Music

Hooded Menace Stake Their Claim Atop the Death Metal Pantheon with 'Ossuarium Silhouettes Unhallowed'

Publicity photo via Bandcamp

Finnish doom/death overlords Hooded Menace return with Ossuarium Silhouettes Unhallowed which reaffirms their position in today's metal pantheon.

Ossuarium Silhouettes Unhallowed
Hooded Menace

Season of Mist

26 Jan 2018

There was something inherently magical about the doom/death sound of the '90s. It is one of these things that seem so obvious, fusing the weight of doom-laden, Sabbath-ian riffs with the brutality and aggression of early death metal. And thus a great tradition was established that saw one gem after the other, from Morgion's grand Among Majestic Ruin, Winter's monolithic Into Darkness, Anathema's seminal debut Serenades, the list is endless. Not many have been able to follow this lineage, but there are these few that really grasped the essence of the genre. Hooded Menace is one of these examples, and they have been exploring the old-school doom/death since they formed.

Even though the band founded in 2007, it has remained very active when it comes to releases. Four full-length records have been produced, as well as split releases with some of the cream of the crop when it comes to the heavy extreme acts, including bands such as Coffins, Asphyx, Horse Latitudes and Loss. Now, following the release of their 2015 record, Darkness Drips Forth, Hooded Menace return with their fifth record in Ossuarium Silhouettes Unhallowed, and deliver one of their finest moments.

The funereal sound speaks of eras long past, as the band balances perfectly between the colossal doom progression and the guttural death metal aesthetics. It is a punishing process that Hooded Menace initiates, and it works brilliantly in crafting the main themes of the record. On top of this imposing background, the lead work flourishes, covering much ground in the process. Despite following an old-school perspective to their doom/death recipe, the band makes sure the record hits all the right notes. The hellish lead work of the opening track leads to the twisted dissonance of "In Eerie Deliverance", while the crystalline melodies of "Cathedral of Labyrinthine Darkness" delivers a terrifying moment of darkness and despair.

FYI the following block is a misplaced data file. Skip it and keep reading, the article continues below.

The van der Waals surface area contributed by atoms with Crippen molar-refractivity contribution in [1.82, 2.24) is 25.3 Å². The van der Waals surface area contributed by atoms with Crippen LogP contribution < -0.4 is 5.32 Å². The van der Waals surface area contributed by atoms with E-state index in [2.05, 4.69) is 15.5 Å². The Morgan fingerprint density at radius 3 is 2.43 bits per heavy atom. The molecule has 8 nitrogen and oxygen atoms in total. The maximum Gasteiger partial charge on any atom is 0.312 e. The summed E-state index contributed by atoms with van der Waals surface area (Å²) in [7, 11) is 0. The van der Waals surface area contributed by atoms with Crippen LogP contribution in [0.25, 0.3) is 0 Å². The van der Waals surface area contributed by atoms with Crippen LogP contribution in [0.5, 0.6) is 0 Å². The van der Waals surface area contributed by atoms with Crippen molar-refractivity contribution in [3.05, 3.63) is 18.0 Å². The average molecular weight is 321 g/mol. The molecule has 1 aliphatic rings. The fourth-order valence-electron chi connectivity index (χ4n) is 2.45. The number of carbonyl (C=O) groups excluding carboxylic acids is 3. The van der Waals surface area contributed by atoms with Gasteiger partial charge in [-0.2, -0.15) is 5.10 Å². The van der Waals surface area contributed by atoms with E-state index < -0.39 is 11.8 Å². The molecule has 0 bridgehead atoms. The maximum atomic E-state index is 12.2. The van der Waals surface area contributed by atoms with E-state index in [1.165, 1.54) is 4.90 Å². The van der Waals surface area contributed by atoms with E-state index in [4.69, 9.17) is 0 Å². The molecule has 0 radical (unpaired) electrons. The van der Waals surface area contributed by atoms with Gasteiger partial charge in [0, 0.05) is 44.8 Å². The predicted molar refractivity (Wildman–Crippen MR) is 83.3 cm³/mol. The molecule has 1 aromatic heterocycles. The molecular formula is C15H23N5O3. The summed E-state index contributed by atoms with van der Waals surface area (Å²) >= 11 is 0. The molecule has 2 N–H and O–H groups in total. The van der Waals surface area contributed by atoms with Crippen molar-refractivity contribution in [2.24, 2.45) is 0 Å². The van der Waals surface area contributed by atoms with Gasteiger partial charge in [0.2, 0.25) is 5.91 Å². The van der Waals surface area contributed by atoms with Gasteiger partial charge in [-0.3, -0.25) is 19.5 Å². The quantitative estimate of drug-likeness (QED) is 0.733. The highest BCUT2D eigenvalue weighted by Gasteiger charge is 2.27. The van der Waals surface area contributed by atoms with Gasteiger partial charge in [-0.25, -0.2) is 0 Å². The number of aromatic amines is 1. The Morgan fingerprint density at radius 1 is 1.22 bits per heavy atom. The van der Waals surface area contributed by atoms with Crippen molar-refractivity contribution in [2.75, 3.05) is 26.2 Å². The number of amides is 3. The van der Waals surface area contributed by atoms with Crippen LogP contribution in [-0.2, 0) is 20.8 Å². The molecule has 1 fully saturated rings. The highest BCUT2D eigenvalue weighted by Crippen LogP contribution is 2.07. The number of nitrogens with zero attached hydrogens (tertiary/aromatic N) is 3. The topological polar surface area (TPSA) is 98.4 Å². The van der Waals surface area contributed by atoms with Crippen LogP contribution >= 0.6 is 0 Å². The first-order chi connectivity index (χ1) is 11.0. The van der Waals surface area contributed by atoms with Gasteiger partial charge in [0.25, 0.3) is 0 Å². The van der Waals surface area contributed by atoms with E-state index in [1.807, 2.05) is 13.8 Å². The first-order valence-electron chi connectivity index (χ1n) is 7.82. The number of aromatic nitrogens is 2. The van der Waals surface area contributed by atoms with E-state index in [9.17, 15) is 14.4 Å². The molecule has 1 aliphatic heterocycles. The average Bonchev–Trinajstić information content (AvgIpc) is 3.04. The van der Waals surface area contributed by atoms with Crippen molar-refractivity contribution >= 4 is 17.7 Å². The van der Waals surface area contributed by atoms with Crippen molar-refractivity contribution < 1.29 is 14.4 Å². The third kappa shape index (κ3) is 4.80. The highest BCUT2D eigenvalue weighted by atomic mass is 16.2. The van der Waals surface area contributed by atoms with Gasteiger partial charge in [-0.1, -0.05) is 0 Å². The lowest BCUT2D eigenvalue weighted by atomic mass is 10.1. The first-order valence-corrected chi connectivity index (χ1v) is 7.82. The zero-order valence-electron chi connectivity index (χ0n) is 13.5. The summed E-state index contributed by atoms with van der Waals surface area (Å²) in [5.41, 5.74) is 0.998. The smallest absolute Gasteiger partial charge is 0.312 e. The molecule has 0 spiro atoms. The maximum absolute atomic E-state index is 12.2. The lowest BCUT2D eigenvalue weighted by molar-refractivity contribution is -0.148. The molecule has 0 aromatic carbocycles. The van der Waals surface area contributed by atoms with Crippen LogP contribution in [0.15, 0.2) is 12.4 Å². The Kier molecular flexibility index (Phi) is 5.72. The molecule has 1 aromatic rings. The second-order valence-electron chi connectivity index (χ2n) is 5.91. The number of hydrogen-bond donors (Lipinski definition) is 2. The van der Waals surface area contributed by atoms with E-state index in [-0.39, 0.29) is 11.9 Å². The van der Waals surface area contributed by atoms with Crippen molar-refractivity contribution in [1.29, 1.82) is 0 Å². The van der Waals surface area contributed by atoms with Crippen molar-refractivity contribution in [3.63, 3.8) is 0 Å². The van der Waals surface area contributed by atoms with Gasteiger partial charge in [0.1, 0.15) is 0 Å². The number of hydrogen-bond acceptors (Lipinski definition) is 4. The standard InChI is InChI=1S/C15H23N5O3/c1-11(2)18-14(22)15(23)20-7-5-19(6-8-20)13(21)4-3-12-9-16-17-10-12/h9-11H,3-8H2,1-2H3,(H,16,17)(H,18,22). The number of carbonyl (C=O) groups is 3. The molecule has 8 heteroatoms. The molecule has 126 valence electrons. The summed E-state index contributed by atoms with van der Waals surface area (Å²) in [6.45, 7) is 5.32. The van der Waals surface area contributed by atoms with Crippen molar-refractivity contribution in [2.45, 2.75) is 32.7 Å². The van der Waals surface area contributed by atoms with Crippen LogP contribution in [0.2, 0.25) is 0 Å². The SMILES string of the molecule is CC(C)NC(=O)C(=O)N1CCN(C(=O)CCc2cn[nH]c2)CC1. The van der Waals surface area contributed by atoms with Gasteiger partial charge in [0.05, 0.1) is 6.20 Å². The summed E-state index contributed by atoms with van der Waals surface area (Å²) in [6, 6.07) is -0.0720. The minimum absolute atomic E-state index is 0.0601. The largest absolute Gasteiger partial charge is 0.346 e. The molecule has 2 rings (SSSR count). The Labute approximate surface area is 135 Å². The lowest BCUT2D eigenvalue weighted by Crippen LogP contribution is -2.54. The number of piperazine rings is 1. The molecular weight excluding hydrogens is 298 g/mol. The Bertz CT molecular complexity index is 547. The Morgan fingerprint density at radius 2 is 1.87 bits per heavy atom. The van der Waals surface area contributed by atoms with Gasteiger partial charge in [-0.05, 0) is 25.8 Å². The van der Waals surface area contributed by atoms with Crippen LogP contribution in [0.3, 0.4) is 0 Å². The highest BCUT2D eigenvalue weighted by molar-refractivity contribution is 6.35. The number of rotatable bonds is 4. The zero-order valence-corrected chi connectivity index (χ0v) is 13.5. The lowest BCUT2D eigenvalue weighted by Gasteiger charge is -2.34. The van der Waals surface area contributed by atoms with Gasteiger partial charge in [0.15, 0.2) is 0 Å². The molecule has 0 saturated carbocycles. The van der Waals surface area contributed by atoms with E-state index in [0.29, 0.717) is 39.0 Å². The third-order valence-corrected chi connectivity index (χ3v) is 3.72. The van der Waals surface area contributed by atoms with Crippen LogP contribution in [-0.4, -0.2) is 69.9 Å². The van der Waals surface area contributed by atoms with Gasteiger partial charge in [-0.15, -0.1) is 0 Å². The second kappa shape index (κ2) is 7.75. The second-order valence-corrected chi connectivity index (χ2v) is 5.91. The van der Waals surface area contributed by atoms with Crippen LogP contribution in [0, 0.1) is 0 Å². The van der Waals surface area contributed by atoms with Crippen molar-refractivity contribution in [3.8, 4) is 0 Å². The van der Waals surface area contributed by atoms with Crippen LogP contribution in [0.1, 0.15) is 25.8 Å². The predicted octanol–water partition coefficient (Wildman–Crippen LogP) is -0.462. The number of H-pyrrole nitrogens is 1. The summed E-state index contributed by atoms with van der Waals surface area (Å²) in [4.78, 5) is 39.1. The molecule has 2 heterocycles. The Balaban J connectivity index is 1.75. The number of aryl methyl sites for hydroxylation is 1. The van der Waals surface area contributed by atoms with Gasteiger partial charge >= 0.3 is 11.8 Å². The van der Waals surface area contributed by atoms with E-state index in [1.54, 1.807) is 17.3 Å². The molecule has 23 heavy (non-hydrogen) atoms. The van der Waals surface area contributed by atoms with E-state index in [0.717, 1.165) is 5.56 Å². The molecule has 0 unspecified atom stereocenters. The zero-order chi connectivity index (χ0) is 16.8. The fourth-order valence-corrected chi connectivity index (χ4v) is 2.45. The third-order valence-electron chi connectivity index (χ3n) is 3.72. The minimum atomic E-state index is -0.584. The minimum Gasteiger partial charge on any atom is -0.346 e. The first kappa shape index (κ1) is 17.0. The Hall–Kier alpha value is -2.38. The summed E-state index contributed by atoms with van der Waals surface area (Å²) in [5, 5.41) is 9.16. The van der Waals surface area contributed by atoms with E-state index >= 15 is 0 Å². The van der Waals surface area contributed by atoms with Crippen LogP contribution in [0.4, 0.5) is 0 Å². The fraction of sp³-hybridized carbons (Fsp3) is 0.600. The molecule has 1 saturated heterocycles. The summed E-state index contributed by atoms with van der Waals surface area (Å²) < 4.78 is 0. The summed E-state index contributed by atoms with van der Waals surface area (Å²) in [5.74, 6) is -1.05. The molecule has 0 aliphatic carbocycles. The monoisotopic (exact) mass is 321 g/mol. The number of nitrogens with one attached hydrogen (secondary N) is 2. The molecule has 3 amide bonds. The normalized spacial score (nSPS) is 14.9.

Death metal moments are given their proper due in this monumental procession, as Hooded Menace masterfully fit the faster and more aggressive qualities within the structures. The spirit of both the European and American death metal scenes of the '90s is allowed to shine, as the band pays homage to fellow compatriots Demigod, and of course death metal legends Autopsy. The sorrowful meets the guttural, in an astounding union that feels completely seamless.

The strength of Hooded Menace lies in the songwriting and especially the honesty they display in delivering this sound. Despite not breaking new ground in doom/death, the band produces another stunning release, one that does not stand out simply in the context of their discography. The narrative is clear, the way forth is filled with terror and gloom, and Hooded Menace possess all the tools and knowledge to depict this most darkly and horrifyingly. Through Ossuarium Silhouettes Unhallowed, they make sure to explore all the qualities that have made doom/death such an interesting and enticing genre. The melodies are overwhelming, taking on mournful and melancholic perspectives, while dissonant parts are still visited. The tempo switches between the processional and the more groovy, with the death metal alter ego always just a step away. There simply are not that many bands out there that are capable of writing so good doom/death today.

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